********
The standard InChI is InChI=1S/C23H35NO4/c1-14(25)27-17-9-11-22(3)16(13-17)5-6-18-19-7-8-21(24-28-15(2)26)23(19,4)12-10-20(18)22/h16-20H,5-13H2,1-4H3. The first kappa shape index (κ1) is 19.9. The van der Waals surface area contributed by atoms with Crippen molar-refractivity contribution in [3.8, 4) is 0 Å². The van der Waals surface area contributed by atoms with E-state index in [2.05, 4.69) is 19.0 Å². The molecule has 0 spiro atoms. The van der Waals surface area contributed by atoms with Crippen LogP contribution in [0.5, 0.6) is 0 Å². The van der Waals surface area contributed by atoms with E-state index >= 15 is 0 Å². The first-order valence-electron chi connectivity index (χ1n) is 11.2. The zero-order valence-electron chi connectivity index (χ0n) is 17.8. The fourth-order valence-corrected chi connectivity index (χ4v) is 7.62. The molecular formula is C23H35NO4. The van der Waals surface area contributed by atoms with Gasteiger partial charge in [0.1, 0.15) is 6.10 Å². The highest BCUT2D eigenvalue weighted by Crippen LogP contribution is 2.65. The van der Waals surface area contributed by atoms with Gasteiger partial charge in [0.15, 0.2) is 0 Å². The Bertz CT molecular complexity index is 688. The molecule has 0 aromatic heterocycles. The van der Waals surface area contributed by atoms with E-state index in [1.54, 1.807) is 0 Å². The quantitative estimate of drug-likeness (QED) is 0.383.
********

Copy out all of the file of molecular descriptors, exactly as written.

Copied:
The standard InChI is InChI=1S/C23H35NO4/c1-14(25)27-17-9-11-22(3)16(13-17)5-6-18-19-7-8-21(24-28-15(2)26)23(19,4)12-10-20(18)22/h16-20H,5-13H2,1-4H3. The first kappa shape index (κ1) is 19.9. The van der Waals surface area contributed by atoms with Crippen molar-refractivity contribution in [3.8, 4) is 0 Å². The van der Waals surface area contributed by atoms with E-state index in [2.05, 4.69) is 19.0 Å². The molecule has 0 spiro atoms. The van der Waals surface area contributed by atoms with Crippen LogP contribution in [0.5, 0.6) is 0 Å². The van der Waals surface area contributed by atoms with E-state index >= 15 is 0 Å². The first-order valence-electron chi connectivity index (χ1n) is 11.2. The zero-order valence-electron chi connectivity index (χ0n) is 17.8. The fourth-order valence-corrected chi connectivity index (χ4v) is 7.62. The molecular formula is C23H35NO4. The van der Waals surface area contributed by atoms with Gasteiger partial charge in [0.1, 0.15) is 6.10 Å². The highest BCUT2D eigenvalue weighted by Crippen LogP contribution is 2.65. The van der Waals surface area contributed by atoms with Gasteiger partial charge in [0.15, 0.2) is 0 Å². The Bertz CT molecular complexity index is 688. The molecule has 0 aromatic heterocycles. The van der Waals surface area contributed by atoms with E-state index in [1.54, 1.807) is 0 Å². The quantitative estimate of drug-likeness (QED) is 0.383.